Outside the Lines
The primary host of the show, since it began, is long-time sportscasting veteran Bob Ley along with contributors and fill-in hosts to the show which include Jeremy Schaap, Mark Schwarz, T. J. The program airs for 30 minutes Monday through Friday at 1,00 PM ET on ESPN, the show premiered in 1990 as a monthly one-hour program with Bob Ley as host. After the ratings continued to grow, on May 12,2003, the Sunday morning program was still seen at 9,30 am ET, along with the nightly show that was seen during The Trifecta at midnight and noon on ESPN. On June 12,2006, ESPN announced that Outside the Lines Nightly would be moved to 3,30 pm ET as part of the lineup on ESPN. ET slot on ESPN after the Super Bowl and airs there until the start of training camp in August, ESPN berth at the start of February 2015. All of the different versions of the show, whether OTL Sunday, OTL Nightly or OTL First Report, like the programs title, the show looks outside the lines at some of the most controversial and even inspirational stories in the sports world today.
The program often interviews story makers, such as members of Pat Tillmans platoon after he was killed in Afghanistan, the program is joined by former players and sports writers to get all different opinions of the subject at hand. They include, At This Hour, This segment appears at the beginning of the program when the host goes over the latest information on some of the hottest stories from around the sports world. Center Piece, During this segment a correspondent, such as Jeremy Schaap, Mark Schwarz or Kelly Naqi, outside Opinion, At the end of the show, the host reads e-mails from viewers about their opinions on some of the stories covered throughout the program. SportsNation Question of the Day, After going over some of the biggest stories of the day, over the past few years, Outside the Lines has covered several Sports Emmy Award winning pieces such as Finding Bobby Fischer, Ben Comen, and Rainbow Man. It covered the NFLs concussion crisis in the Peabody Award winning piece NFL at a Crossroads, Investigating a Health Crisis.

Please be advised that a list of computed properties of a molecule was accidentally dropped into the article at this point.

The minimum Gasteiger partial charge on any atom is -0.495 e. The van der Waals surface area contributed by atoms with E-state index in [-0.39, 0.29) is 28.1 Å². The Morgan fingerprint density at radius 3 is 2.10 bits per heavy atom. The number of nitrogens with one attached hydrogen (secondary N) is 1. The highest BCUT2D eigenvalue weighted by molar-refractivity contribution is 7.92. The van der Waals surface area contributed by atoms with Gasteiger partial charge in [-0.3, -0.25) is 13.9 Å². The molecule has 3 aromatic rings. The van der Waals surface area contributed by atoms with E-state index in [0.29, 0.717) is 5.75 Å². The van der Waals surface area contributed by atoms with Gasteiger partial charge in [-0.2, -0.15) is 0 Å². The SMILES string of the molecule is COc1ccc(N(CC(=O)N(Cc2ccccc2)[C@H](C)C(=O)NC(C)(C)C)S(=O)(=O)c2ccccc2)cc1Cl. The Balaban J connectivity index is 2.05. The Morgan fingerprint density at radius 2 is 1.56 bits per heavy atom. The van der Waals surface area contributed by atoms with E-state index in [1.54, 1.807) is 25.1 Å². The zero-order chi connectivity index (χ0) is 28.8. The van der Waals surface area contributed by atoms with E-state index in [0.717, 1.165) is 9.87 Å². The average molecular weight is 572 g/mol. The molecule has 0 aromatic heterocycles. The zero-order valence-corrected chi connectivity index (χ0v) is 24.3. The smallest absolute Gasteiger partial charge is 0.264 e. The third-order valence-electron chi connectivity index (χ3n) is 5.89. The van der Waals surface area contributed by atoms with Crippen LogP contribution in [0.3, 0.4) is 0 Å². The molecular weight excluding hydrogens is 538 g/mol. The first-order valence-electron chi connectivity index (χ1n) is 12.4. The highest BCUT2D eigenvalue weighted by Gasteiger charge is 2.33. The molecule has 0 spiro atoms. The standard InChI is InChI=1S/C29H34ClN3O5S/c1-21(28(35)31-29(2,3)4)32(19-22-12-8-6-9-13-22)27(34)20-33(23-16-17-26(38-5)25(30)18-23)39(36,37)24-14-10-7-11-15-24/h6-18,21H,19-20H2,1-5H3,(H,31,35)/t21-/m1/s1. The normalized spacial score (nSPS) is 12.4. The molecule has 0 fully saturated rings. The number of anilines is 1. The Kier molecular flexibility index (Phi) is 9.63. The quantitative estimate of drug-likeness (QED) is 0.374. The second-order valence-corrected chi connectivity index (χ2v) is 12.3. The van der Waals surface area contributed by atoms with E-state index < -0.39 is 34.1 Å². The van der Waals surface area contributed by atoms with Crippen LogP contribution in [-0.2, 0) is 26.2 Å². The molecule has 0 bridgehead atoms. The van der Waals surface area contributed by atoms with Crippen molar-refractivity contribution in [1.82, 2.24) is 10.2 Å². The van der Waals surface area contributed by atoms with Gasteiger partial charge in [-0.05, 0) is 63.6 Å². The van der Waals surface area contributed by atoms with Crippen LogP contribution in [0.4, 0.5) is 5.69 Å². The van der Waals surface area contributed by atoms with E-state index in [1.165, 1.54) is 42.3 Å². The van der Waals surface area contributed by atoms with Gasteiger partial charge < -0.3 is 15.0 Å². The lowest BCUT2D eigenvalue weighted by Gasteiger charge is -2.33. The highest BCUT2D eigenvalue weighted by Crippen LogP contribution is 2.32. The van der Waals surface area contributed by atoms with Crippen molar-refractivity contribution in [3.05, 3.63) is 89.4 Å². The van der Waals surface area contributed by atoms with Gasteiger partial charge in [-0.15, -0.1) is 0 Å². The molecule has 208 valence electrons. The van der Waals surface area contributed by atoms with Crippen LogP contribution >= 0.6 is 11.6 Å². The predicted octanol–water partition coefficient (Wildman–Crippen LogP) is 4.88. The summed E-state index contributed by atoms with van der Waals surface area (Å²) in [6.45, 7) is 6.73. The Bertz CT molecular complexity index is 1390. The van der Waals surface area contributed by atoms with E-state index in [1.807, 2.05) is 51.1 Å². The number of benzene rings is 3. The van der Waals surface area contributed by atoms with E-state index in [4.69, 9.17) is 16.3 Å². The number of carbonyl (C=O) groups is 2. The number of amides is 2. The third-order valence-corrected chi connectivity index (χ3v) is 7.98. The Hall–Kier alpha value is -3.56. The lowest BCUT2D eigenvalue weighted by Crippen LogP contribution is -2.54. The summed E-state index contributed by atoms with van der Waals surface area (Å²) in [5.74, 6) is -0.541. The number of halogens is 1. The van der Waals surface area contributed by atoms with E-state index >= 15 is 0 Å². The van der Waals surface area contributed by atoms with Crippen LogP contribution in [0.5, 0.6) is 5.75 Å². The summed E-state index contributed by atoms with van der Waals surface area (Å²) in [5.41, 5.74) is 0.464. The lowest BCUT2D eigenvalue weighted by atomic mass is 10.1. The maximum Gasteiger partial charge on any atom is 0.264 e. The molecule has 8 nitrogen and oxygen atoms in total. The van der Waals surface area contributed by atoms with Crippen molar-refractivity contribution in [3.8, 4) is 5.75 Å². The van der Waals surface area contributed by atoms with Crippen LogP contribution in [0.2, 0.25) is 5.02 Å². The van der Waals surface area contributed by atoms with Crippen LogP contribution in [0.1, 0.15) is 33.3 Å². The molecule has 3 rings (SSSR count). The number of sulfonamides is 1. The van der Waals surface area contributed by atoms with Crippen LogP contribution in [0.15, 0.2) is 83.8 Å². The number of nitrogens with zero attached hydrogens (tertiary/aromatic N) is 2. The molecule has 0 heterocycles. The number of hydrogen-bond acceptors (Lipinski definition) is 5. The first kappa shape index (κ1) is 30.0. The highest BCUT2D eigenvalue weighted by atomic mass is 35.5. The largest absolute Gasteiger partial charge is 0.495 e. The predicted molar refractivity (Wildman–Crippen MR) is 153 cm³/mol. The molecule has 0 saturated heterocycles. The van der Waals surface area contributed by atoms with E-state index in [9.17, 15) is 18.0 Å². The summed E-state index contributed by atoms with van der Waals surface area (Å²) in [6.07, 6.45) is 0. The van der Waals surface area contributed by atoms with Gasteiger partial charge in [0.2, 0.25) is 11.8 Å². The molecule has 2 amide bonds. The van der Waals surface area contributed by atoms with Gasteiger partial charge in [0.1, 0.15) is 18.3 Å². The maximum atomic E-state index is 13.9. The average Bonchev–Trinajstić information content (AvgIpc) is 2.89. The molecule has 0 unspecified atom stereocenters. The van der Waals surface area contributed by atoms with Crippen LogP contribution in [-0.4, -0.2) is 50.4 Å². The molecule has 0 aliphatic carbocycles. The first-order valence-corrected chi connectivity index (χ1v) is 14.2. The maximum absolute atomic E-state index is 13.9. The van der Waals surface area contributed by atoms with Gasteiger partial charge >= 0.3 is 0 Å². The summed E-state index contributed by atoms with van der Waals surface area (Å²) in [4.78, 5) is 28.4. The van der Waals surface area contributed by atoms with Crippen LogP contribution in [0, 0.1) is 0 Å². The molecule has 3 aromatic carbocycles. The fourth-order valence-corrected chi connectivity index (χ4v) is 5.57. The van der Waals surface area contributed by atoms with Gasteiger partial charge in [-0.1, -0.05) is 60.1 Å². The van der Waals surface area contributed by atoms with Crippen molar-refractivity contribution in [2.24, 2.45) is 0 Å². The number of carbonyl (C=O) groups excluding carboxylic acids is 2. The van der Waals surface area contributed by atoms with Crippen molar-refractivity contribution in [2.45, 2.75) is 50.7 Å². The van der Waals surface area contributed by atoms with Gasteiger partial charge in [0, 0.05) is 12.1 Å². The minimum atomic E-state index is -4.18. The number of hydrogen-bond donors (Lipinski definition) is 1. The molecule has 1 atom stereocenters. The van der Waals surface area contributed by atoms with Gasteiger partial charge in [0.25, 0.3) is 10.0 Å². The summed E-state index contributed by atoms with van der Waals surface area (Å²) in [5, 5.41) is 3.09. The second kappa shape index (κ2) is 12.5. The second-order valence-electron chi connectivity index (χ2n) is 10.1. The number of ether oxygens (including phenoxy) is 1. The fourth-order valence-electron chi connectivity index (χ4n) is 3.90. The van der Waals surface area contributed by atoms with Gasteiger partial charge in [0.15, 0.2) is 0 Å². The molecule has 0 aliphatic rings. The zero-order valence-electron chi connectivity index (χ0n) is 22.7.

ESPN OTL show page Press Release, Outside The Lines Weekday Show To Debut July 24 ESPN OTL show page ESPN. tv show page Outside the Lines Video on ESPN Video Archive Outside the Lines show on YouTube
San Antonio, officially the City of San Antonio, is the seventh-most populated city in the United States and the second-most populous city in the state of Texas, with a population of 1,409,019. It was the fastest growing of the top 10 largest cities in the United States from 2000 to 2010, the city straddles South Texas and Central Texas and is on the southwestern corner of an urban megaregion known as the Texas Triangle. San Antonio serves as the seat of Bexar County, recent annexations have extended the citys boundaries into Medina County and, though for only a very tiny area near the city of Garden Ridge, into Comal County. Due to its placement, the city has characteristics of other urban centers in which there are sparsely populated areas. San Antonio is the center of the San Antonio–New Braunfels Metropolitan Statistical Area, growth along the Interstate 35 and Interstate 10 corridors to the north and east make it likely that the metropolitan area will continue to expand. San Antonio was named for Saint Anthony of Padua, whose feast day is on June 13, the city contains five 18th-century Spanish frontier missions, including The Alamo and San Antonio Missions National Historical Park, which were designated UNESCO World Heritage Sites in 2015.
Other notable attractions include the River Walk, the Tower of the Americas, the Alamo Bowl, the city is home to the five-time NBA champion San Antonio Spurs and hosts the annual San Antonio Stock Show & Rodeo, one of the largest such events in the country. The U. S. Kelly Air Force Base operated out of San Antonio until 2001, the remaining portions of the base were developed as Port San Antonio, an industrial/business park and aerospace complex. San Antonio is home to six Fortune 500 companies and the South Texas Medical Center, at the time of European encounter, Payaya Indians lived near the San Antonio River Valley in the San Pedro Springs area, calling the vicinity Yanaguana, meaning refreshing waters. In 1691, a group of Spanish Catholic explorers and missionaries came upon the river and Payaya settlement on June 13 and they named the place and river San Antonio in his honor. It was years before any Spanish settlement took place, father Antonio de Olivares visited the site in 1709, and he was determined to found a mission and civilian settlement there.